Police weapons training

Local News

The Titusville officer is the second in our area to be involved in a shooting this month.  The first happening in Warren County on August fourth.

According to Pennsylvania Statute, a police officer can use any force necessary to make an arrest.  But, the officer is justified in using “deadly force” only when they believe that such force is necessary to prevent death or serious bodily injury to themselves or another person.

So, what exactly defines “force”?

Commander Bill Hale, Director of the Police Academy for Mercyhurst University, says, “you talk hands on, the use of some sort of less than lethal force like a taser then escalates into the use of your duty weapon… the firearms policy is generally shoot at center mass it is not necessarily shoot to wound… as an officer, the decision to use deadly force depends on the situation and is oftentimes made in a split second.”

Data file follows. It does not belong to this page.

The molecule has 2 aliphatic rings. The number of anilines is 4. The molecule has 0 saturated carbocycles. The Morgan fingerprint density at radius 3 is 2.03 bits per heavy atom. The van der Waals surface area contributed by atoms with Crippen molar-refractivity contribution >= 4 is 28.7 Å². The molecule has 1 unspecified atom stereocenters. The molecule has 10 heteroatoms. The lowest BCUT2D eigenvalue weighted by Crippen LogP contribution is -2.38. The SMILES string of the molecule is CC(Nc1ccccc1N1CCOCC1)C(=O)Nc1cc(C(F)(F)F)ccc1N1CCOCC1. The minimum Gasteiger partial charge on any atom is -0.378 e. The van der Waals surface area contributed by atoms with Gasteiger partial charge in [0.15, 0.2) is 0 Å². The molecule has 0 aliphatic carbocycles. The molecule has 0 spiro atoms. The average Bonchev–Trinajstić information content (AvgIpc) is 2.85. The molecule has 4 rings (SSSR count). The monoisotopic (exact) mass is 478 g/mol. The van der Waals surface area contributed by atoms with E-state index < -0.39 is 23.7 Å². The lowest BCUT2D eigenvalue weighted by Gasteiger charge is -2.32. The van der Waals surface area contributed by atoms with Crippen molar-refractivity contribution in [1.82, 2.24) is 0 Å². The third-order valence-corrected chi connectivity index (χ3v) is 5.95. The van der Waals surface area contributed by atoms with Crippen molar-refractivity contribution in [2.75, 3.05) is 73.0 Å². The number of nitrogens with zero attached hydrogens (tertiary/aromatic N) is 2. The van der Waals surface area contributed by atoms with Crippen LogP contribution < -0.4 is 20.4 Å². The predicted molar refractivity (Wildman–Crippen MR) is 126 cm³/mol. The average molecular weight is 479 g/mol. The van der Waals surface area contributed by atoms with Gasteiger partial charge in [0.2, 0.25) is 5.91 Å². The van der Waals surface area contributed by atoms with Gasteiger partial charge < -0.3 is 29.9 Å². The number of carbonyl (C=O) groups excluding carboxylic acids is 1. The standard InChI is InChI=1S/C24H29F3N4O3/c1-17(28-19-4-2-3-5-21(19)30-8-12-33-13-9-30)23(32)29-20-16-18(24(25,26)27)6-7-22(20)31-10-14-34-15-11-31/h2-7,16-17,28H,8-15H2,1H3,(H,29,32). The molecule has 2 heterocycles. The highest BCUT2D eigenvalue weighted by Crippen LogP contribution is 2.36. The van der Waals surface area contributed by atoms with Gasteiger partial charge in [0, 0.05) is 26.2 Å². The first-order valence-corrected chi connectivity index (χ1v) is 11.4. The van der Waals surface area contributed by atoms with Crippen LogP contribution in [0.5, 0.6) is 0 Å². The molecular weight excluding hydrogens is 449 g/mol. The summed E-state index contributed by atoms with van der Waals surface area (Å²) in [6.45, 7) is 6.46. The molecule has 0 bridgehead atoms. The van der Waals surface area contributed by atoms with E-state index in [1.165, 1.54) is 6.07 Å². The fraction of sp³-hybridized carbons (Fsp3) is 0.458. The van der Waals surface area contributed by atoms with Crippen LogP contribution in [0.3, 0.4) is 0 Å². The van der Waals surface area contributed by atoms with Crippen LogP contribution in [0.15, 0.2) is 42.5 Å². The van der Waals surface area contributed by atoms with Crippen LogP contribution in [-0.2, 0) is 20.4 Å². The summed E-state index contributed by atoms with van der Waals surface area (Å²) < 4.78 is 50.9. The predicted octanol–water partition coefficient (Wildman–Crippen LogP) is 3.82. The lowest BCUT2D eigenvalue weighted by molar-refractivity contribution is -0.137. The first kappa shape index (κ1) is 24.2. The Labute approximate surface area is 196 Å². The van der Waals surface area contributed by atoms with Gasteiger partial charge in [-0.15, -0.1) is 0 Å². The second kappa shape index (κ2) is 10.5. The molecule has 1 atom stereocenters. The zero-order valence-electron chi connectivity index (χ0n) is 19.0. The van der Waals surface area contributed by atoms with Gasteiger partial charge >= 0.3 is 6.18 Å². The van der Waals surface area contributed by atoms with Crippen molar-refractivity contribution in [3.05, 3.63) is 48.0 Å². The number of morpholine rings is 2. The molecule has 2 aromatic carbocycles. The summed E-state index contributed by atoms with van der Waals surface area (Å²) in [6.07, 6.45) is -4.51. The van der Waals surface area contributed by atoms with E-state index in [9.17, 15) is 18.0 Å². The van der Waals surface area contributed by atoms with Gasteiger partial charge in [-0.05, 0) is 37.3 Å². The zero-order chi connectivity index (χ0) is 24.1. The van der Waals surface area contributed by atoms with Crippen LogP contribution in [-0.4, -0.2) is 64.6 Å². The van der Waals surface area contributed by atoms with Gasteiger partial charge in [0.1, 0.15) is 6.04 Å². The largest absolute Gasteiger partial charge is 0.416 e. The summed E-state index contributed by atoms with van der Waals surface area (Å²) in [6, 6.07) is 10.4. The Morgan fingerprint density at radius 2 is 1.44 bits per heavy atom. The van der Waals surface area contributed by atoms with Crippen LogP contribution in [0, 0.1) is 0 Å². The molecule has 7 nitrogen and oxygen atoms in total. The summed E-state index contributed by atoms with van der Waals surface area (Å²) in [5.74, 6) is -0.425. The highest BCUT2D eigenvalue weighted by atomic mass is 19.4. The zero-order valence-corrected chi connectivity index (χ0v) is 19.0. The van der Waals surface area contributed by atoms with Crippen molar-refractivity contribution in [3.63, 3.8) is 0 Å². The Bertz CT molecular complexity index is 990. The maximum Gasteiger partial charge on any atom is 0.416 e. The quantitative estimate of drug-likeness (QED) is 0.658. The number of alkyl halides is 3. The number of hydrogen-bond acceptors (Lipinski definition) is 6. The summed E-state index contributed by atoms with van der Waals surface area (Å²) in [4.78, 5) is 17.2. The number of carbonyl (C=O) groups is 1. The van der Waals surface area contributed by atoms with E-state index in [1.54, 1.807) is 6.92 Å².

Students in the Police Academy currently undergo 80 hours of firearms training and learn a specific technique if their weapon is drawn.

Sheriff John Loomis of Erie County tells us, “in all the training that I have witnessed and have had over the years, your trainers will tell you it’s not easy and you have to do it in a split second… and you have to factor the totality of the circumstances”.

The County Sheriff’s Department and other departments have its own policy, in addition to the state statute.  Sheriff John Loomis says his deputies continue training on the job, but there are always obstacles.

Loomis says, “we try to train as much as we can and I will be honest with you, I don’t think any department trains as much as we’d like to”.

Hale believes the use of tasers, along with other less lethal tools, has helped subdue dangerous situations.  Studies show, cutting back on officer injuries by more than 50%.

 

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